Becoming Self-Directed Learners


trying out UDL

I popped into a third grade classroom a few days ago during a math lesson. I was only going to stay for a few minutes, but ended up staying for almost half an hour by the teacher’s invitation. As I got up to leave, he said, “You can’t leave now! We’re getting to the good part!” And boy, was I glad that he encouraged me to stay. I was excited to see that he was trying out some practices based upon universal design for learning (UDL), which is a set of principles for curriculum development that gives all individuals equal opportunities to learn.

Rather than the more traditional approach of designing a lesson and then planning how that lesson can be differentiated based upon the needs of the students, UDL “provides a blueprint for creating instructional goals, methods, materials, and assessments that work for everyone-not a single, one-size-fits-all solution but rather flexible approaches that can be customized and adjusted for individual needs.”

The teacher had divided the working portion of the math lesson into three parts. First, students decided if they were ready to independently practice the day’s math concept that had been introduced to the whole group. If they felt they weren’t quite ready, they could join the teacher in a small group for additional support before moving on to the independent work. Once the independent work was completed and checked by the teacher or instructional assistant, students moved to an online program to practice a previously-learned concept. Finally, students decided if they wanted to practice subtraction, multiplication, division, story problems, or challenge themselves using a different online program. (Our third graders have one-to-one iPads for their online work.)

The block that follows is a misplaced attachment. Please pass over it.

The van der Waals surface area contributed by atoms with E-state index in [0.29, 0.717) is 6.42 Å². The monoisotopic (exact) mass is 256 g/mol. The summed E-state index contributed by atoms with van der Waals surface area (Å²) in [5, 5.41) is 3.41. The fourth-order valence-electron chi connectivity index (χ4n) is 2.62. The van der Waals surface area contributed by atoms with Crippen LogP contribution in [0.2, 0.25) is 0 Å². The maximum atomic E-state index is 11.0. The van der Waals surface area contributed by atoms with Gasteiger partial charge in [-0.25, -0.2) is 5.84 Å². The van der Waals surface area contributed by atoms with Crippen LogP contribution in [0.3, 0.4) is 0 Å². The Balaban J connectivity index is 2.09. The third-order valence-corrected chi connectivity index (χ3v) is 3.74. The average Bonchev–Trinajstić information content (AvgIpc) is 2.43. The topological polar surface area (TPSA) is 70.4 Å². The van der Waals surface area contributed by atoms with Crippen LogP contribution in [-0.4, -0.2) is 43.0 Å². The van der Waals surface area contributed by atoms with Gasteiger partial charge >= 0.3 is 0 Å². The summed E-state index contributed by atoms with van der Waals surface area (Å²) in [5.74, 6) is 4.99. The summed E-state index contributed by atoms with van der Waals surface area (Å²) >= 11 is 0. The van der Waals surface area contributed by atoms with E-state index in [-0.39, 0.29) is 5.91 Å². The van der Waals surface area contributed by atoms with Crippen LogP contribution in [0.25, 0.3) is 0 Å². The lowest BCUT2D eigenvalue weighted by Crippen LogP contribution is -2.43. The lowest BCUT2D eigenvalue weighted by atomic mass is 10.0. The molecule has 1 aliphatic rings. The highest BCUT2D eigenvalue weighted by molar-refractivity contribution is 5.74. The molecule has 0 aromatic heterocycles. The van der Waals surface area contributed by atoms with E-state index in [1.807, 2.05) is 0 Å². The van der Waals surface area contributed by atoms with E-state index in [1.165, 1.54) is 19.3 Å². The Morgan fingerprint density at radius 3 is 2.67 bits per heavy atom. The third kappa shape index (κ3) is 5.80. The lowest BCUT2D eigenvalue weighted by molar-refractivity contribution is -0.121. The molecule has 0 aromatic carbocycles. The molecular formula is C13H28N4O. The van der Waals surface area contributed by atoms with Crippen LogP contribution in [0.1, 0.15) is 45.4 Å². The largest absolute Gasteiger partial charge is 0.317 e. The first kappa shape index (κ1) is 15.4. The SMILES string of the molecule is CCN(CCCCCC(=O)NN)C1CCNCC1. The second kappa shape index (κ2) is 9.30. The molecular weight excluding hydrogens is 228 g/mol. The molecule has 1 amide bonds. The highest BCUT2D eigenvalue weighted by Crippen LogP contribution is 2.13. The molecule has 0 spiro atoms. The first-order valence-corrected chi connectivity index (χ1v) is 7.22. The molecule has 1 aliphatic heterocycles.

As I watched the students, I was intrigued by how quickly and easily some of them made their decisions regarding independent practice. Approximately half of them joined the teacher for additional learning around the day’s concept while the others got to work at their desks. Among those at their desks, many were able to jump right into the work, but a few were struggling. One girl in particular was quite obviously struggling and not sure what to do. When I asked her what she might to do to move forward, she seemed unsure and she was hesitant to join the small group facilitated by the teacher. After a bit of gentle persuading, I was able to encourage her to join the group.

Afterward I chatted with the teacher and learned that this is a new way of thinking for his students. He (and his wife who teaches another grade) have been discussing how to implement more student voice and choice into their classrooms, and they felt that UDL might be one way to do that. One important point he shared is that he realizes that his students are on a journey. As they become more comfortable with this approach and with making choices based upon what they think they need, students who struggle will feel more empowered to ask for help, and when ready will ask for more challenge.

We often talk about how we want our students to be risk-takers in their learning. How wonderful it is when teachers are also risk-takers! I admire how this third grade teacher is creating an environment that encourages his students to become self-directed learners as he learns along with them.


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